I’m really enjoying reading quite an unusual book right now: Maynard & Jennica, written by Rudolph Delson. I’d never heard of the book or the author before; I’d stumbled across it while looking for Mark Andrejevic’s iSpy while shopping at the MIT Coop bookstore earlier this week. And the reason why I went looking for iSpy? I’d seen a recommendation by Daniel Solove somewhere or the other, while researching him as part of re-reading The Digital Person. I’d strongly recommend all three books, actually.
Why do I like Maynard and Jennica so much? I guess I’m a sucker for well-written monologue and dialogue, particularly where there’s a fresh voice. Delson manages much more than that, there are so many narrators, each with a rich and distinct voice, you lose count after a while. Every voice stands out. Delightful. Thank you Rudolph Delson.
What else am I reading?
Queenpin by Megan Abbott : Never heard of her before, picked up while meandering around a bookstore in Coronado Island. Picked up as a result of reading cover reviews by Ken Bruen and Allan Guthrie, two authors I like. Unstarted.
Battle Royale by Koushun Takami: Heard about the film, haven’t watched it though. Wanted to read the book, took time for me to find a decent English translation. Started, unusual, a bit stilted so far.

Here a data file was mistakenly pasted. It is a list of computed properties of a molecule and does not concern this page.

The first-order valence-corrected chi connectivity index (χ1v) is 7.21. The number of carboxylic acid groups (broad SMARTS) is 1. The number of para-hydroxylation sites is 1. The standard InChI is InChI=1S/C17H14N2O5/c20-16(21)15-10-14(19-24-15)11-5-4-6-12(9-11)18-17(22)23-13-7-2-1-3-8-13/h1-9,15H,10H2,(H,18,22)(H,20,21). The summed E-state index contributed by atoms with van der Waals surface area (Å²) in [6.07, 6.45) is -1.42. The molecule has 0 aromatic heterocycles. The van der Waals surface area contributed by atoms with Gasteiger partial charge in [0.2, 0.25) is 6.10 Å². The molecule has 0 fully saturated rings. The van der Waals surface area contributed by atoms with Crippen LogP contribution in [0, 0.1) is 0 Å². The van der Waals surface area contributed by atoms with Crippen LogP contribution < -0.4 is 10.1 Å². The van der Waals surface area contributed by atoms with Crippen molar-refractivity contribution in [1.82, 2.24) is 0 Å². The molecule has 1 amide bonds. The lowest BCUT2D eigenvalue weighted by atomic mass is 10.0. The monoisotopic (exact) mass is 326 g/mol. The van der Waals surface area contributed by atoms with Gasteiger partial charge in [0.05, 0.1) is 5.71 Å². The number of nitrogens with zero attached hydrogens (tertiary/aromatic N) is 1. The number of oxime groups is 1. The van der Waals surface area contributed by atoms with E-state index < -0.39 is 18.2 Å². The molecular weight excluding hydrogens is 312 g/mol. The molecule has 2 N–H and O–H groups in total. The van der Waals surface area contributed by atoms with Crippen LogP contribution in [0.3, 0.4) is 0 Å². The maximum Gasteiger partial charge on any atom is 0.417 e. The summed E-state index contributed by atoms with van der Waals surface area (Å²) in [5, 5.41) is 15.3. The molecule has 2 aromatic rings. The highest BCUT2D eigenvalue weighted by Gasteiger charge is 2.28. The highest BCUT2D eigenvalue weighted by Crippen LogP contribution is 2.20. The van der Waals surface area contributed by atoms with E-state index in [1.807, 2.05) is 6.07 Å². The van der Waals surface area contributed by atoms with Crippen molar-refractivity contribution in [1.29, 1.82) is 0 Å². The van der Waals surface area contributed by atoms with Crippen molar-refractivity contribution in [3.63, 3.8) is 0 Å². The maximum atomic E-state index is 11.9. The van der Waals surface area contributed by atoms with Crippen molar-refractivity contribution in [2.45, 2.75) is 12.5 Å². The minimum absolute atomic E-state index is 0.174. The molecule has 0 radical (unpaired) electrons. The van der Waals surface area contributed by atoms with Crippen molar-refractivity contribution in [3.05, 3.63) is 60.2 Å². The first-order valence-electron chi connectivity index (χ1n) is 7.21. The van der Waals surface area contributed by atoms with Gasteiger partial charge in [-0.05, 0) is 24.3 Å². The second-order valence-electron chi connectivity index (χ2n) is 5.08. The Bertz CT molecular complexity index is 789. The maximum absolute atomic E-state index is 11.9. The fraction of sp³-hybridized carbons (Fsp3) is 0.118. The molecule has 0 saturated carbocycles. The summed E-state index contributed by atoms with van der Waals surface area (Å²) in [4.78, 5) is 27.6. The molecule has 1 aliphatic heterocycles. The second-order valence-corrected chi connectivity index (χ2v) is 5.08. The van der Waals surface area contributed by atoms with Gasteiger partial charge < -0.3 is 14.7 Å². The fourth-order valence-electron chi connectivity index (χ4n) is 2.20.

The Creation by E.O. Wilson: Been reading Wilson ever since he got into Consilience. Read this before, gently re-reading it.
The Design of Future Things by Donald A Norman. Read the predecessor Everyday many times, didn’t know he’d brought a sequel out, looking forward to reading it properly on the plane to Denver en route Defrag. Skimmed once.
The Crime Writer by Gregg Hurwitz. Again a “directed” pick at the Coronado Island bookstore. Picked based on reading cover reviews by Robert Crais and Dennis Lehane. Unstarted.
Code Version 2.0 by Larry Lessig. Read the original, not had time to read the updated edition, now reading it.
[An aside. Why part 142857? Well, 0.142857 (recurring) is the decimal representation of 1/7; I should really have a dot over the one and the seven in the decimal part, but I can’t find a way of doing it. It’s what is called a “circulating decimal”, as opposed to a “terminating” decimal or a “recurring” decimal; so, for example, 2/7 is 0.285714, 3/7 is 0.428571, and so on. The same six digits, gently moving around. Circulating.
Circulating decimals are strange beasts. If you take the string 142857 for example, you get some very unusual behaviours. 14 plus 28 plus 57 equals 99. 142 plus 857 equals 999. 1 plus 4 plus 2 etc etc equals 9. You get my drift.
The length of the circulating string of numbers, as in 0.142857, is called its period; so 1/7 is a circulating decimal with a period of 6.Â There are many circulating decimals. For example, 1/97 is a circulating decimal, with a period of 96.
A nested aside: You may enjoy proving to yourself that you cannot have a circulating decimal with a period equal to or greater than the denominator of the fractional representation.]